I had snow on Thursday and Saturday and will have more tomorrow. And that’s just this week. The other weeks have been much the same. At the moment I have something over 20 inches of snow on the ground. 6-8 inches were already on the ground when 14 inches more fell on Thursday. Then on Saturday I got another 3-4 inches of snow and tomorrow I’m to get another 2-4 inches of snow.
Winters here typically aren’t like this. More typical is a snowstorm, followed by 7-10 days of sunshine or at least cloudy days, and then perhaps another snowstorm. It’s the length of time between storms that gives me time to play outside. Instead, this year I go from one shovel-fest to another, with barely enough time to shovel the essentials, let alone putter around the cabin, clearing areas that are non-essential but nice to see again. That’s why this winter is so wearing; there’s no time for fun. I need my fun time in order to enjoy winter! Fun is in short supply during this winter. The next shovel-fest is about to begin!
Wednesday, February 12, 2014
Where am I going to put it?
That was my first thought when I heard a nor’easter will bring another foot of snow to my door tonight and tomorrow. Another shovel-fest is about to begin. As the road from the lane to my cabin door is about 150 ft. long, shoveling will take up most of my energy over tomorrow and Friday, I’m sure.
The second thought I had about the impending snow was, “the chickens won’t be happy.” Chickens don’t like the snow at all, often refusing to cross even the narrow patch of open ground to get underneath the cabin where they find all sorts of goodies and grit.
A foot of snow will be almost twice the height of puppy Skye, though he seems to love the snow and it probably won’t stop him or slow him down for long.
So that brings me back to the big question, of where I’m going to put that much snow. The answer is that I have no idea but I’d better start figuring it out. Tonight at the cabin I’ll be doing a few chores to help me prepare for the storm—taking the garbage to the recycling bins, carrying the 40 lb. bag of chicken food from the car to the cabin, taking the car down the mountain to park where the roads will be plowed fairly soon after the snow ends. It will be a busy evening, and somewhere in there I hope I can start to figure out where I’m going to put another foot of snow.
Monday, February 10, 2014
The winter of 2014 on Roundtop isn’t letting up for a minute so far. Forget about the years when the temperature rises above freezing during the day for at least an hour or so. This winter isn’t one of those. This winter barely flirts with 30 degrees and then only occasionally. Most days reach the mid-20’s and can go no higher.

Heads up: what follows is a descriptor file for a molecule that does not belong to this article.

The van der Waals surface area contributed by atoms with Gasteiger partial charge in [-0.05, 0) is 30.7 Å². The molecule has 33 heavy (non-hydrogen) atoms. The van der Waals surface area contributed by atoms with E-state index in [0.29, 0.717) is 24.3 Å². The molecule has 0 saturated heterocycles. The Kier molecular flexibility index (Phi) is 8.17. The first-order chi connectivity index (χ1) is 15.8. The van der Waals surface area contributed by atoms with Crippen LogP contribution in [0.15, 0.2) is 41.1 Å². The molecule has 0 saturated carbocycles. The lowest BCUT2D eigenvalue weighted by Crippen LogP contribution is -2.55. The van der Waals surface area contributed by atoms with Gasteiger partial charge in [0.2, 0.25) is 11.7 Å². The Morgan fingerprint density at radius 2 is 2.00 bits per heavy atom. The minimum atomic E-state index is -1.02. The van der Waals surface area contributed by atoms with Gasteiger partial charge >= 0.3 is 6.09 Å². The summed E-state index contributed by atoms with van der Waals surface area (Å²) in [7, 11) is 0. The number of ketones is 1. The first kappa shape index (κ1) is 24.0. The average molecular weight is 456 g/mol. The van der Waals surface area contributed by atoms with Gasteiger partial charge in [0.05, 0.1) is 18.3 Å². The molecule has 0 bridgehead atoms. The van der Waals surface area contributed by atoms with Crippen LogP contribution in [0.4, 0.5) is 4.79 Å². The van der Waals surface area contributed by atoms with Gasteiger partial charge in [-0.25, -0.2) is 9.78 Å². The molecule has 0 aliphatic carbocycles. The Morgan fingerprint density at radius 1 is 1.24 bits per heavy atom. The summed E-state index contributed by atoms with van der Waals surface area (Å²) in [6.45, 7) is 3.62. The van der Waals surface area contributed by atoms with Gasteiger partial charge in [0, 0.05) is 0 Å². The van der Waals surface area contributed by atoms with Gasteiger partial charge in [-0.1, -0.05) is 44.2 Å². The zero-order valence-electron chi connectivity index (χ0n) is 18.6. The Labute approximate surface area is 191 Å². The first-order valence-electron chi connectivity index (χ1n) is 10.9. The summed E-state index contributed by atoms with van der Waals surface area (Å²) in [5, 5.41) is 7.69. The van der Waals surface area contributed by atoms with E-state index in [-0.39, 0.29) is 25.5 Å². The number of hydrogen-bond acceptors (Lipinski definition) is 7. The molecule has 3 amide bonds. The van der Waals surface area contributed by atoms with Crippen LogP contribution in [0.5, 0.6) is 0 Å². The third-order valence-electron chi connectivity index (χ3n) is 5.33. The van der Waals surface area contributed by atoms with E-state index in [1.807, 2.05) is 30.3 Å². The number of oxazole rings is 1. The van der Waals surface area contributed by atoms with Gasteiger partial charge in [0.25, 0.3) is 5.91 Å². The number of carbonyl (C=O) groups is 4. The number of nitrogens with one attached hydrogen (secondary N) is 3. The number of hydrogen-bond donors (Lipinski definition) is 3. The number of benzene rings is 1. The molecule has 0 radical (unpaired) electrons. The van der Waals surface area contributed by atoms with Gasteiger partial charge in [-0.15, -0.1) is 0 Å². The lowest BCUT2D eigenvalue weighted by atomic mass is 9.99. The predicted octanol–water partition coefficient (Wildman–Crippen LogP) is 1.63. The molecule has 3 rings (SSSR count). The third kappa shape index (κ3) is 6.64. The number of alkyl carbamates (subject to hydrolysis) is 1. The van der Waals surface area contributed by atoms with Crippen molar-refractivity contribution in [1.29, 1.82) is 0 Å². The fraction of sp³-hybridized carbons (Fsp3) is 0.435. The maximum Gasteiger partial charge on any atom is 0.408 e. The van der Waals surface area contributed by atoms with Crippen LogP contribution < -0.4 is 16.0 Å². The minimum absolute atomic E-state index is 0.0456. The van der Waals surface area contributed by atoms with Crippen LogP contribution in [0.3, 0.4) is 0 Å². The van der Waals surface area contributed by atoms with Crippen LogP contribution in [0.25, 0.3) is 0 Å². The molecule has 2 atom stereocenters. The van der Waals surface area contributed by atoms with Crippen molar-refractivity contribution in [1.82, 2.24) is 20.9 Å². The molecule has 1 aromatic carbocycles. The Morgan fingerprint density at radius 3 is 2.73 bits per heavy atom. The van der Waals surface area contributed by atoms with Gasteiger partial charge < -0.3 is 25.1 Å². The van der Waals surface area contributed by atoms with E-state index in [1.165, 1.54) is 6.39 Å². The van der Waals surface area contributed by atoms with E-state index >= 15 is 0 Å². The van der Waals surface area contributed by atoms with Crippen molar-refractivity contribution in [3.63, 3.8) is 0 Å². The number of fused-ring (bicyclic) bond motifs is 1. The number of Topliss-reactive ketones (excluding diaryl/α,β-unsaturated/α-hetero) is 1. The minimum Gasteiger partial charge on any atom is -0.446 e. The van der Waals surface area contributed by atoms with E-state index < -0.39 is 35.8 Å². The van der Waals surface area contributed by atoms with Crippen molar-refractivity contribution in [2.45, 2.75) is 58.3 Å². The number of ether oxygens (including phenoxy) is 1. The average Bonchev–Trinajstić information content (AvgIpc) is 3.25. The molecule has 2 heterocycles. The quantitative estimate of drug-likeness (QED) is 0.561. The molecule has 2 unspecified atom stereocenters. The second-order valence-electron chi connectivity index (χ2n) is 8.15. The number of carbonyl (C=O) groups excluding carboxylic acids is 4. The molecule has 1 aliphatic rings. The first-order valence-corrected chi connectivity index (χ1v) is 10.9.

Puppy Skye has yet to see bare ground in his short life. He does seem to like the snow, but is always ready to return to the warmth of the cabin. Baby Dog finds the crusty snow a challenge and gives every indication she just doesn’t like it, as she searches and searches for a suitable spot to do her business. I tell her there are no suitable spots, but she’s convinced there’s one out there somewhere.
I haven’t seen a rabbit since before the holidays, but there’s one or more around. I found tracks going underneath my parked car and coming out the other side this morning. Deer are a constant, though usually invisible, presence. They like to eat the juniper bush by the side of the cabin, even if they have to stand on my lowest step to reach the best parts.
Much of the ice from last weeks’ storm still adorns the forest trees. During a sunny day the forest sees a bit of radiational melting, even though the temperature never rose to freezing. My cedar tree no longer touches the ground; it is now about three feet above it, still badly bent but better than it was. Whenever the weather lets up, I may try to tie it up if it doesn’t rebound on its own. I am still concerned for it but less so than I was when the storm first hit. If nothing else happens, I am starting to be hopeful it will survive.
Thursday, February 06, 2014
Yesterday’s ice storm may be worst ice storm I’ve ever had. And one of the things that is making it so bad is that it won’t get above freezing again for about eight days. So the ice that’s here today will be here tomorrow and the next day and for days after that. I expect many trees will break under the weight before the ice disappears.
At the cabin I have electricity but no internet or cable access—I miss the internet far more than cable TV. I hope the electricity remains on. I thought I was through the worst of it once the freezing rain stopped falling from the sky and the wind diminished. However, this morning my drive to work was more like negotiating a slalom course than anything. Everywhere I went I saw trees on wires, and I held my breath everything I drove underneath. In a few places I was surprised the road was allowed to be open. If those trees give way, so will my electricity.
The morning sunrise created a bizarre beauty among the sadly bowed trees. The forest tinkles like a crystal wind chime, a beautiful, dangerous music.
Tuesday, February 04, 2014
The trees and wires are still laden and weighed down with the snow of Monday. Add water and ice to them, and power outages and breaking branches look pretty likely. Punch #3 is coming over the weekend, and it’s too soon to know how bad that one will be. Punch #2 certainly looks like the worst of the lot.
This morning, the clouds were already thickening, but for a brief few moments at sunrise, a sundog also appeared. It almost looked like a sunrise with two suns. For a moment I forgot about the dire forecast and just enjoyed the sky show in front of me.